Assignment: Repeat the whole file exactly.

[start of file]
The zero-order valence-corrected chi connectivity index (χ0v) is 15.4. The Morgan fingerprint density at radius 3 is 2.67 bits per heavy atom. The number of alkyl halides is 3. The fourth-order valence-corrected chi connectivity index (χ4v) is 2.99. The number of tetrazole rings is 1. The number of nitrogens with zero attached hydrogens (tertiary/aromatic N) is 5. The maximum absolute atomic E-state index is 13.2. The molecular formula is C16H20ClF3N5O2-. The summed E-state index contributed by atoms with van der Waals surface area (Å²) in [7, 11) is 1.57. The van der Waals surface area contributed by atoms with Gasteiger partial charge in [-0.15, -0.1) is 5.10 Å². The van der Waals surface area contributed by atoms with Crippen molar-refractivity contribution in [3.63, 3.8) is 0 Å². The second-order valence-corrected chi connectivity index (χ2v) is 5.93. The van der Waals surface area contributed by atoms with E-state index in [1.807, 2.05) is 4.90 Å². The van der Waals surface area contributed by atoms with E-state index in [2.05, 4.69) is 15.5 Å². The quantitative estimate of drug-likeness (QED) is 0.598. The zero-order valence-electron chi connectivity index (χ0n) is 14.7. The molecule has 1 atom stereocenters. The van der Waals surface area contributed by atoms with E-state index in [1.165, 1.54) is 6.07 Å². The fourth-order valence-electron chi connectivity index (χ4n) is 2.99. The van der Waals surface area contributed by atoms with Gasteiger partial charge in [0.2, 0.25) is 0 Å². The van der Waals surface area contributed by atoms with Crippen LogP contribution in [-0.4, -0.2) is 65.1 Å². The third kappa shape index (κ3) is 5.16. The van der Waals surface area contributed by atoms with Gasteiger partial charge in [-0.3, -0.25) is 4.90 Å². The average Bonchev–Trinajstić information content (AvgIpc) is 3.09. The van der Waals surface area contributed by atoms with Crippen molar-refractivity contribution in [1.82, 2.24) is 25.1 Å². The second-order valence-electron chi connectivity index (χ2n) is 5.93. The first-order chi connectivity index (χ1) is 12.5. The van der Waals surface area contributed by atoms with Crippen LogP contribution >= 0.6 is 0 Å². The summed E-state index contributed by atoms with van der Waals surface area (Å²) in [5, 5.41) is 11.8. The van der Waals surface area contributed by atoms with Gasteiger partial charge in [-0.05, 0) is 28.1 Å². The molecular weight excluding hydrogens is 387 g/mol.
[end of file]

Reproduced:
The zero-order valence-corrected chi connectivity index (χ0v) is 15.4. The Morgan fingerprint density at radius 3 is 2.67 bits per heavy atom. The number of alkyl halides is 3. The fourth-order valence-corrected chi connectivity index (χ4v) is 2.99. The number of tetrazole rings is 1. The number of nitrogens with zero attached hydrogens (tertiary/aromatic N) is 5. The maximum absolute atomic E-state index is 13.2. The molecular formula is C16H20ClF3N5O2-. The summed E-state index contributed by atoms with van der Waals surface area (Å²) in [7, 11) is 1.57. The van der Waals surface area contributed by atoms with Gasteiger partial charge in [-0.15, -0.1) is 5.10 Å². The van der Waals surface area contributed by atoms with Crippen molar-refractivity contribution in [3.63, 3.8) is 0 Å². The second-order valence-corrected chi connectivity index (χ2v) is 5.93. The van der Waals surface area contributed by atoms with E-state index in [1.807, 2.05) is 4.90 Å². The van der Waals surface area contributed by atoms with E-state index in [2.05, 4.69) is 15.5 Å². The quantitative estimate of drug-likeness (QED) is 0.598. The zero-order valence-electron chi connectivity index (χ0n) is 14.7. The molecule has 1 atom stereocenters. The van der Waals surface area contributed by atoms with E-state index in [1.165, 1.54) is 6.07 Å². The fourth-order valence-electron chi connectivity index (χ4n) is 2.99. The van der Waals surface area contributed by atoms with Gasteiger partial charge in [0.2, 0.25) is 0 Å². The van der Waals surface area contributed by atoms with Crippen LogP contribution in [-0.4, -0.2) is 65.1 Å². The third kappa shape index (κ3) is 5.16. The van der Waals surface area contributed by atoms with Gasteiger partial charge in [-0.3, -0.25) is 4.90 Å². The average Bonchev–Trinajstić information content (AvgIpc) is 3.09. The van der Waals surface area contributed by atoms with Crippen molar-refractivity contribution in [1.82, 2.24) is 25.1 Å². The second-order valence-electron chi connectivity index (χ2n) is 5.93. The first-order chi connectivity index (χ1) is 12.5. The van der Waals surface area contributed by atoms with Crippen LogP contribution >= 0.6 is 0 Å². The summed E-state index contributed by atoms with van der Waals surface area (Å²) in [5, 5.41) is 11.8. The van der Waals surface area contributed by atoms with Gasteiger partial charge in [-0.05, 0) is 28.1 Å². The molecular weight excluding hydrogens is 387 g/mol.